"When I talked to him once about lasting skills, he told me I'd be okay until I was 70. After that, forget it. The way things turned out, I had begun drifting out of the game when I got prostate cancer at 72. So it seemed the right time to stop. I haven't played since and I'm now 78.

"I always felt I had put one over on him by winning the Carrolls at Little Island in 1965. I remember the second-last hole, with out of bounds on one side and further trouble on the other and my caddie asking me: 'Do you want to know how you're doing?' And I instructed him not to tell me until we got through 17. As we headed for the final tee, he said: 'You're nine in front'." Coles laughed heartily at the memory. He won the Carrolls again in 1971 at Woodbrook, only to be succeeded the following year by O'Connor, capturing it for a fourth time.

It's hard to credit Himself being around since the year Bobby Jones eventually won the US Amateur at the seventh attempt. The year 1924 was also when Walter Hagen won the first of what would become a record four successive USPGA titles while launching a period of extended American dominance of the British Open.

It was with hickory-shafted clubs, discarded by local professional Pat Quinn, that young Christopher took his first, tentative swings at a game he would grace with rare distinction. Those skills were first unveiled to an international audience at Royal Portrush in the 1951 Open when, as a 26-year-old attached to the Tuam club, he claimed a share of 17th place behind Max Faulkner with none other than Nagle.

Back at lunch, Chapman mischievously greeted the announcement of his honorary membership by exclaiming: "Bugger, I've just paid my subs." Mind you, money is no longer a concern for the 53-year-old Kenyan-born Englishman, given his stunning victories on the US Champions Tour. He won the Senior PGA Championship last May, followed by the US Senior Open seven weeks later, for combined prize money of $878,000.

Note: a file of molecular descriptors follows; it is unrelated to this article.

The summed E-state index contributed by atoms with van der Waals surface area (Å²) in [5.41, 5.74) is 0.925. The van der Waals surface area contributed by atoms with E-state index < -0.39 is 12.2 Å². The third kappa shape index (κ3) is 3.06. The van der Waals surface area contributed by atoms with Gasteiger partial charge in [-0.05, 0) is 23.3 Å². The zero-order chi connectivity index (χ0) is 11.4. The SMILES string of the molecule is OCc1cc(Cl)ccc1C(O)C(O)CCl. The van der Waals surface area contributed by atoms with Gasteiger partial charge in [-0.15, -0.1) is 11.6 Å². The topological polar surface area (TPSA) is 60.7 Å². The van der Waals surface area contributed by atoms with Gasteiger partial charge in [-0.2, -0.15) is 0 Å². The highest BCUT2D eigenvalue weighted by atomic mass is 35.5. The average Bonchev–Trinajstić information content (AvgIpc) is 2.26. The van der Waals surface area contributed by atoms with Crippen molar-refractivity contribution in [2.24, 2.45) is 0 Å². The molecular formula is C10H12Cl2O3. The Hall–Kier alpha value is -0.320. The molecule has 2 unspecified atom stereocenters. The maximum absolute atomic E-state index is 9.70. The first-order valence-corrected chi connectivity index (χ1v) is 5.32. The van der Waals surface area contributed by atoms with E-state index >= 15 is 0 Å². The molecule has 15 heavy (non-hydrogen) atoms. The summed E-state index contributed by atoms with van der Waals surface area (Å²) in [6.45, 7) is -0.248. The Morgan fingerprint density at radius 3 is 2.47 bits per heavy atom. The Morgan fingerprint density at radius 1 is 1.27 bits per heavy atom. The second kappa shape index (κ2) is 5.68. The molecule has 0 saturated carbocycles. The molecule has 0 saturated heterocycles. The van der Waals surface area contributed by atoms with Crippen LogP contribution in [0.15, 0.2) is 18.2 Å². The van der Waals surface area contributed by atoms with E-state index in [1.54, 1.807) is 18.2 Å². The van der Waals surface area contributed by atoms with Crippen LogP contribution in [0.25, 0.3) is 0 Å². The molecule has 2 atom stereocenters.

"When I turned pro at the end of 1981, one of my first outings was in the Trinidad and Tobago Pro-Am," recalled the player with 619 European tour appearances to his credit. "I happened to play with Christy who proceeded to hit shots I could hardly credit. I had a pretty good pedigree as an amateur (English Amateur and Lytham Trophy) and here I was playing with a veteran with magical hands who was hitting drivers around coconut trees at Tobago Golf Club.

"I honestly questioned if I had done the right thing by turning pro. He outscored me on that occasion and I'm thinking that if I can't beat a guy of 57, what am I doing out here? That is my first recollection of Christy.

"Eighteen years later, he was watching me on the range at Ballybunion during the 2000 Irish Open. I had made my tour breakthrough earlier that year by winning in Brazil and as I walked off the practice ground, Christy came over and said in that soft accent of his: 'Roger, you're swinging great. Just keep doing what you're doing'."

Adorned with a photograph of McIlroy and the stunning trophies from The Race to Dubai, the lunch menu promised only fine food. What followed, however, was the unheralded delight of shared memories about great men, present and past.